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We use self signed certificates on our intranet. What do I need to do to get Internet Explorer 8 to accept them without showing an error message to the user? What we did for Internet Explorer 7 apparently isn't working.

EDIT: Internet Explorer 7 wouldn't show any errors if I put the certificate into trusted root certification authorities. Internet Explorer 8 seems to show errors even with the certificate there.

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Just curious, what is it you did in IE7? –  Brann Mar 25 '09 at 14:04
    
put it into the certificate into trusted root certification store –  Jay Mar 25 '09 at 14:20
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Do you have the screenshot for IE 8 error.? What does it show on the certificate path page? Make sure you added the CA, not the site cert. –  J-16 SDiZ Jun 29 '09 at 1:00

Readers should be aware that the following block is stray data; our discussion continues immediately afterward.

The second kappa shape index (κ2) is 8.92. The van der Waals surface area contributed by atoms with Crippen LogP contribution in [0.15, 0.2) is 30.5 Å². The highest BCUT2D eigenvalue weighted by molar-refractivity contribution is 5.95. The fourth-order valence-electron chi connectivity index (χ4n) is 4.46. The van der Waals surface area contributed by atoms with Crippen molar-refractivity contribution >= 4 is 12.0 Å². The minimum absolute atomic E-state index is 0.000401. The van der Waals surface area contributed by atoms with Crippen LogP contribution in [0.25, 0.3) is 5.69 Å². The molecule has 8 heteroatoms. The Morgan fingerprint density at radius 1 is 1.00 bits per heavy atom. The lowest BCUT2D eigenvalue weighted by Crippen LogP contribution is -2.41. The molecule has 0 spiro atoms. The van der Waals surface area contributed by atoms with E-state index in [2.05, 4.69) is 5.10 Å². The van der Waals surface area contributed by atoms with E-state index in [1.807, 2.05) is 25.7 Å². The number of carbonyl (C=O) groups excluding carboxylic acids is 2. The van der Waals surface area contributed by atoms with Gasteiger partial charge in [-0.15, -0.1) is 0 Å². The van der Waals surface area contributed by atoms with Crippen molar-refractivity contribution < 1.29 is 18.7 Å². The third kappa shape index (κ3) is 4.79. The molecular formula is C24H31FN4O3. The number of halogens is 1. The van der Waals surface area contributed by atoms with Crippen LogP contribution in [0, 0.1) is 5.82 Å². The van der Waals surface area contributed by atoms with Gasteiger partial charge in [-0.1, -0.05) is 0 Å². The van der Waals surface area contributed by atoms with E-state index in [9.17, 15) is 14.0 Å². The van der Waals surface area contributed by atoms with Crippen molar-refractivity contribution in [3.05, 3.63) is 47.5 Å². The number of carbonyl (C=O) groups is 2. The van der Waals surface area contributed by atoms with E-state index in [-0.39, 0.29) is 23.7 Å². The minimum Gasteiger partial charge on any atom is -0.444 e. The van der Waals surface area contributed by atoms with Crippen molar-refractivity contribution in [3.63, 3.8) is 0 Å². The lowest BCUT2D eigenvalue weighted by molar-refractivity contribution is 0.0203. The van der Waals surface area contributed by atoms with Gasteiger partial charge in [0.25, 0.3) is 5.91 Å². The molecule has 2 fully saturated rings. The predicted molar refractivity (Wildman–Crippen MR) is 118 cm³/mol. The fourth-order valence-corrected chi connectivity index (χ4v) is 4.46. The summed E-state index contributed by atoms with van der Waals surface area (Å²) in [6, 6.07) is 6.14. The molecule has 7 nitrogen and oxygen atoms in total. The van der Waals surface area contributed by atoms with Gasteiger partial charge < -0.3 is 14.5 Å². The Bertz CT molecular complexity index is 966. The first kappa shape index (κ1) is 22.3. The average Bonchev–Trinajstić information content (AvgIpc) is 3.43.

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Actually David I think SuperUser is more appropriate. –  Sameer Alibhai Feb 18 '11 at 21:12
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These debates about where the question belongs are absurd. Seriously, wtf. While it might fit any of the suggested sites, it is absolutely reasonable as a developer question because it is something web developers often face. –  orange80 Jun 7 '11 at 23:33

17 Answers 17

How to make IE8 trust a self-signed certificate in 20 irritating steps

  1. Browse to the site whose certificate you want to trust.